As the water warms to 60 Degrees in the spring, we as anglers often times find ourselves faced with the great dilemma of what kind of fish we should chase. During this time of year many fishing seasons are opening and a lot of attention is rightfully given to northern pike, walleyes, muskies, and bass. While these are all terrific species to pursue, don’t forget about panfish. It is in the late spring when big bull bluegills and colossal crappies begin roaming the shallows looking for forage and preparing themselves for their respective spawns.
One of my favorite lures during the pre-spawn for crappies and bluegills is the Yo-Zuri Snap Bean. It is arguably one of the most versatile panfish lures that I use because it can be casted, trolled, or used under a bobber. During the late spring when I am fishing the dark shallow bays on the north end of a lake as bluegills and crappies begin moving in, I will use a very specific cadence (explained in the upcoming paragraphs) in order to ensure that I not only catch fish, but that I also avoid as many snags in the 1-2’ of water that I am fishing.
When using the Snap Bean, I usually recommend 6 lb Yo-Zuri Hybrid line as it is inevitable that if you have panfish in your system, then there will be a time when a bass or northern will munch your bait. Generally speaking, I tip the Snap Bean treble with some kind of plastic grub that is less than an inch long. The next item that I choose for this set up is a clip on bobber which I place 6-12” above the Snap Bean depending on the depth of the water. If it is only 12” deep, then go with 6” for the bobber placement. If the water is 2’ deep, then go with 12” for the bobber placement.
After you are rigged and ready to go, the next piece of the puzzle is probably the most critical to consider when fishing with the Snap Bean. Cast the bobber out and then pause for 3-5 seconds as the Snap Bean sinks slowly. Many times bluegills and crappies will grab the lure while it is in this sinking motion. If no fish bites in the first 3-5 seconds, then begin reeling SLOW. When I say SLOW, I mean slow to the point that you have your rod tip high in the air and you reel the bobber just slow enough so that it stays afloat skimming the top of the water throughout the entire retrieve. If the bobber goes beneath the surface, then you are reeling too fast. This cadence allows you to see your bobber, but because you have a constant slight tension on the line, you are also able to feel bites when reeling it up. When you can feel the bite, you may be more apt to hook up more times than if just waiting for a fish to bite a bait under a relatively stationary bobber.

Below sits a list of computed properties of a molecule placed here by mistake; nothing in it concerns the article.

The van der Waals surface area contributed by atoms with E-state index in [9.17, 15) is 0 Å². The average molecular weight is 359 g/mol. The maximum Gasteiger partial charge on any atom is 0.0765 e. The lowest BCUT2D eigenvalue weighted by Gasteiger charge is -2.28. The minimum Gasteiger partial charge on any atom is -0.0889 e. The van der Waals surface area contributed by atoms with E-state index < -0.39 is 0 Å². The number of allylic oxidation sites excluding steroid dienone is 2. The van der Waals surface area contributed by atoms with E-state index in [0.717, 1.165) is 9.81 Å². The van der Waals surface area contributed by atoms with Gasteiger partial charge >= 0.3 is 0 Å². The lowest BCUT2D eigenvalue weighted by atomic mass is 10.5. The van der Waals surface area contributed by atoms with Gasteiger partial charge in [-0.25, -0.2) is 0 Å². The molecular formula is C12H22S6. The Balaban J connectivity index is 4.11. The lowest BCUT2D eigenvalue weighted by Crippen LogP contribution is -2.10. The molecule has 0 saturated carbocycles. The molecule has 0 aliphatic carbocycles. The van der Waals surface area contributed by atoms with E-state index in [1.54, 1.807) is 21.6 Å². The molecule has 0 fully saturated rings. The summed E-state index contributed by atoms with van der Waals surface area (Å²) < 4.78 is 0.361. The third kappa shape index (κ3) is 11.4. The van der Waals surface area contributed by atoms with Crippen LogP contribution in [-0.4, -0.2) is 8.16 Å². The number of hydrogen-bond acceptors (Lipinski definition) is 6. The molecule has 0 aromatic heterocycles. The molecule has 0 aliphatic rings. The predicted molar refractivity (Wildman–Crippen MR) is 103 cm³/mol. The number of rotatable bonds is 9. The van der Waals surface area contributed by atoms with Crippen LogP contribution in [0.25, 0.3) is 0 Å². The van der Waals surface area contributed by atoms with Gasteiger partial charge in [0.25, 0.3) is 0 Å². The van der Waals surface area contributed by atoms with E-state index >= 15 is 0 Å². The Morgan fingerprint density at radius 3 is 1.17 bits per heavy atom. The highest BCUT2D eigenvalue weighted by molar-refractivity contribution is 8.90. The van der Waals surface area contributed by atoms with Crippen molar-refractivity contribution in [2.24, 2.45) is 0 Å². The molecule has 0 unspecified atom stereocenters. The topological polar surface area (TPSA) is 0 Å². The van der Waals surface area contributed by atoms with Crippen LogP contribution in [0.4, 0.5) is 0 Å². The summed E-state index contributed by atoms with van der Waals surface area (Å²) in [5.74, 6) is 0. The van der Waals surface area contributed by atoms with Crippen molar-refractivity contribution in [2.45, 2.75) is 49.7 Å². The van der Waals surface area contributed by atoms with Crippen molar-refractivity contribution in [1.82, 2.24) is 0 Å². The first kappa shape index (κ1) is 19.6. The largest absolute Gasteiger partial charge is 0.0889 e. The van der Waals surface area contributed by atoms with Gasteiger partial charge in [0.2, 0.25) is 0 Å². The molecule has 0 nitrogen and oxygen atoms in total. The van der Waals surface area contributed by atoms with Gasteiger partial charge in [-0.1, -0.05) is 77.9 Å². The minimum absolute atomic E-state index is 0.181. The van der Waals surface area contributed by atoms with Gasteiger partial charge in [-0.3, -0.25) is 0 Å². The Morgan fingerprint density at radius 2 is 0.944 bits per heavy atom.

While there are a multitude of ways to catch bluegills and crappies in spring, it is arguable that the Yo-Zuri Snap Bean is one of the most effective and enjoyable lures for catching large fish. It is a morsel that big bulls and slabs just can’t pass up as it cruises through the shallows on the end of your line. If you want to catch more panfish this spring, stock up on the assortment of Yo-Zuri Snap Bean colors available today.
This week marks the start of the 2019 Walleye season up north and we checked in with Yo-Zuri Prostaff angler Marc Tremblay in how he attacks early season.
Primary Technique: Yo-Zuri Crystal Minnow Walleye DD
Marc always starts with when early season walleye fishing is trolling a Yo-Zuri Crystal Minnow Walleye Deep Diver in a shallow area (rock structure-weed line-edge of pool)
“I try to put the bait very close to the bottom. The fish are often relating to a rocky bottom because the the most heat will be held here. Typically if I am not hitting the bottom then I am not in good position to get bit”, says Marc.
The trolling speed in cold water is around 0.8 and 1.2mph, this allows the Crystal Minnow Walleye DD to have great action while not being too fast. The walleye are cold and lazy after the ice melt and may not seem as aggressive as they will be in a month.
Marc prefers a seven foot trolling rod medium heavy extra fast action. This rod also the bait to work the best action and is not too stiff whenever a walleye bites.
“I use Yo-Zuri SuperBraid 20 pound. I prefer the smaller diameter to help the lure to go to the bottom faster and less restriction. I also tie on a 6 foot Yo-Zuri TopKnot Mainline fluorocarbon leader. My method to the madness is simple: Dark color in cloudy water (Zombie, Midnight) and light color for a sunny day.”
Secondary Technique: Jigging a Rattl’N Vibe
Marc mostly uses conventional jig equipment with a Yo-Zuri Vibe, preferably the 1/2oz size.
“I prefer this technique when fishing around a lot of current. The tight wobble and loud sound of the Vibe seems to really make a difference. I use a 6 foot heavy jigging rod with 10 pound SuperBraid mainline and 8 pound HD Carbon leader.”
Marc says for the best action to use the bait without a clip and try to fish in areas where there is a discrepancy in the current. Finding a small calm current break can be the most successful. The walleye this time of year again are lazy and would rather find areas in current where the bait will naturally appear in their face without having to chase it down. This also means not being afraid to make multiple casts.